The Kaapvaal Craton hosts a number of Precambrian sedimentary successions which
were deposited between 3105 Ma (Dominion Group) and 1700 Ma (Waterberg
Group) Although younger Precambrian sedimentary sequences outcrop within
southern Africa, they are restricted either to the margins of the Kaapvaal craton, or
are underlain by orogenic belts off the edge of the craton. The basins considered in
this work are those which host the Witwatersrand and Pongola, Ventersdorp,
Transvaal and Waterberg strata. Many of these basins can be considered to have
formed as a response to reactivation along lineaments, which had initially formed by
accretion processes during the amalgamation of the craton during the Mid-Archaean.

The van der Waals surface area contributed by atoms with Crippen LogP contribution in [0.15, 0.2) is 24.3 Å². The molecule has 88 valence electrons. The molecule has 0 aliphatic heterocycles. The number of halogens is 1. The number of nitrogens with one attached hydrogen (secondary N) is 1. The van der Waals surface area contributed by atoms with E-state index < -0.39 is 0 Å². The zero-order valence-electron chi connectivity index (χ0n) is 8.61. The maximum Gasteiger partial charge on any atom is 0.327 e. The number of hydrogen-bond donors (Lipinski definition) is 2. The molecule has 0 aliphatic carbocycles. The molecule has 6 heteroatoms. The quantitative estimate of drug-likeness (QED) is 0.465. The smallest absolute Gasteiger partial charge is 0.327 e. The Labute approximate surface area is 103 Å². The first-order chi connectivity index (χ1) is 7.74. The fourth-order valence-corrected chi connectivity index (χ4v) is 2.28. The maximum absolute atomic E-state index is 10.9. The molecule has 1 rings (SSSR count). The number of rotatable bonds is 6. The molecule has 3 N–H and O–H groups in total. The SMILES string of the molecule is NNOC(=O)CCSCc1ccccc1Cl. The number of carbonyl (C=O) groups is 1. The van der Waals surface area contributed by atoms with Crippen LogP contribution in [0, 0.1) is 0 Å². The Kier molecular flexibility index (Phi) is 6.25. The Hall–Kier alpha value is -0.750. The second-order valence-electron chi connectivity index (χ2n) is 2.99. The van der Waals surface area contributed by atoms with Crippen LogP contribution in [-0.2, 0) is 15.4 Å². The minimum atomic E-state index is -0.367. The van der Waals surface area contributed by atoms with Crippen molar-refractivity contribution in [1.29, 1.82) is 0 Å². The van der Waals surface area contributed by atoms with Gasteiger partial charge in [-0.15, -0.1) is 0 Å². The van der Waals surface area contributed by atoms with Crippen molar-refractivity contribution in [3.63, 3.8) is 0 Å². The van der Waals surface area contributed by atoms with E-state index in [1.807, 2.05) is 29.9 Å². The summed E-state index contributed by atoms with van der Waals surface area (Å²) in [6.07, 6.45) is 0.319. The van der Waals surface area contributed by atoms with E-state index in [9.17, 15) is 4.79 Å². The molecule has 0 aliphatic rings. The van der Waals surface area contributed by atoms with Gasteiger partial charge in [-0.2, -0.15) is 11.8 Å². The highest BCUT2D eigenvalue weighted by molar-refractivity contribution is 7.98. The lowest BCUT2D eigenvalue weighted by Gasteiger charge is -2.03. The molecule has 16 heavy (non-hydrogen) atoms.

Faulting along these lineaments controlled sedimentation either directly by
controlling the basin margins, or indirectly by controlling the sediment source areas.
Other basins are likely to be more controlled by thermal affects associated with
mantle plumes. Accommodation in all these basins may have been generated
primarily by flexural tectonics, in the case of the Witwatersrand, or by a combination
of extensional and thermal subsidence in the case of the Ventersdorp, Transvaal and Waterberg. Wheeler diagrams are constructed to demonstrate stratigraphic
relationships within these basins at the first- and second-order levels of cyclicity, and
can be used to demonstrate the development of accommodation space on the craton
through the Precambrian.